Can you have culture fit and diversity too?
It’s become controversial to hire based on how well a candidate fits into the company culture. Why? Because we might just be using the wrong definition of culture fit…
Recruiting clones is definitely a mistake, but don’t let that stop you from hiring people with compatible – or similar — values. While diverse personalities and experiences bring new ideas and complementary skills, shared values foster commitment and collaboration.
Why then has it become so frowned upon to speak of “culture fit? Writers Joeri Hofmans and Timothy A. Judge dissect the following 4 prevailing ‘bad’ ideas about culture fit:
Misconception 1: Culture fit is just a “nice to have,” not a necessity, for the many people who believe that only skills matter when it comes to recruitment.
Misconception 2: Hiring based on culture fit undermines diversity – an assessment that confuses a person’s values with characteristics like their gender, ethnicity, nationality, and so on.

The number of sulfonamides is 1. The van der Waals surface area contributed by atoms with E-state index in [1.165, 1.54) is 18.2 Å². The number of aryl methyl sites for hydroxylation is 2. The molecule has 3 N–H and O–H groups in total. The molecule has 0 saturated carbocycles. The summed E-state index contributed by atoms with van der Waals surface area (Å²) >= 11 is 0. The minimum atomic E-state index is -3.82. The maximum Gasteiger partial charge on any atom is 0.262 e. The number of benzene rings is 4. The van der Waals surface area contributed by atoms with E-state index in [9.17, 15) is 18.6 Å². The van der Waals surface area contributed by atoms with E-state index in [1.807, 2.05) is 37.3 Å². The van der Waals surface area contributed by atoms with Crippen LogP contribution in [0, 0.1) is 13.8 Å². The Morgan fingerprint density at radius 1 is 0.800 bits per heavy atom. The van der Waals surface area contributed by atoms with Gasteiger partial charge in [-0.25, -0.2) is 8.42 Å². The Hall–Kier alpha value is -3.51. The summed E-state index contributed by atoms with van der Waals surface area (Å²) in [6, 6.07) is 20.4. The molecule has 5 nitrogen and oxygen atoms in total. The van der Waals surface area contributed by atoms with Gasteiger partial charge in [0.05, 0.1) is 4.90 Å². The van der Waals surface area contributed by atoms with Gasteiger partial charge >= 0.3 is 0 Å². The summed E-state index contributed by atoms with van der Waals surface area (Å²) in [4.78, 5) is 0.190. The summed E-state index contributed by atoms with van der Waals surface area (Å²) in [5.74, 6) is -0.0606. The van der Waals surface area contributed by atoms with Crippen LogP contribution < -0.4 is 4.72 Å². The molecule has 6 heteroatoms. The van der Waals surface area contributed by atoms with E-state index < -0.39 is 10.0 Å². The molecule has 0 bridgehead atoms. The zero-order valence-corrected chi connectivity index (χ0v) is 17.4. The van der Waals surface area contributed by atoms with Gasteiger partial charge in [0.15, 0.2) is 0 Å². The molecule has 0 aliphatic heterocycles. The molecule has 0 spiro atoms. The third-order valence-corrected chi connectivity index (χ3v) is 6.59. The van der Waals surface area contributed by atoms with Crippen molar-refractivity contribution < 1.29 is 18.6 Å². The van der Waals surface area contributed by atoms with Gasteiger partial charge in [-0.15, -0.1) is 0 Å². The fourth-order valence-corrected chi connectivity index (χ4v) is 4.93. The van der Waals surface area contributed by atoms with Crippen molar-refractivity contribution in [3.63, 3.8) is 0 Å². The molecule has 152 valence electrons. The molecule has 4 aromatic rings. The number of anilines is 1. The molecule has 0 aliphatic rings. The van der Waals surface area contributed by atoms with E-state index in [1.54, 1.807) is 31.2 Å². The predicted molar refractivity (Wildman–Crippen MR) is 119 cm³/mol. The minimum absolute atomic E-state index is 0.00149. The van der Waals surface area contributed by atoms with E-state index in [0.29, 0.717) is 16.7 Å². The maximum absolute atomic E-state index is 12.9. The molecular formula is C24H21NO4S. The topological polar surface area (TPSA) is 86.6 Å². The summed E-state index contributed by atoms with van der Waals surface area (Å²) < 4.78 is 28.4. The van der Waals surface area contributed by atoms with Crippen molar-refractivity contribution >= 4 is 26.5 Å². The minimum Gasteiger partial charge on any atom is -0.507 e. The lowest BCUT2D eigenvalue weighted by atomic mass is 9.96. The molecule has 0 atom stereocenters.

Misconception 3: Hiring based on culture fit undermines innovation. But why can’t a diverse array of people share the same values?
Misconception 4: Hiring based on culture fit is an art, not a science;meanwhile, relying solely on intuition to make hiring decisions leads to biases such as hiring employees “like me” rather than employees “aligned with the organizational culture.” And yet, hiring based on culture fit doesn’t have to be guided by reckless impulse: it’s entirely possible to use appropriate, standardized measures of organizational and candidate values.
To go further: “Hiring for Culture Fit Doesn’t Have to Undermine Diversity” by Joeri Hofmans and Timothy A. Judge (Harvard Business Review, 18 September 2019)
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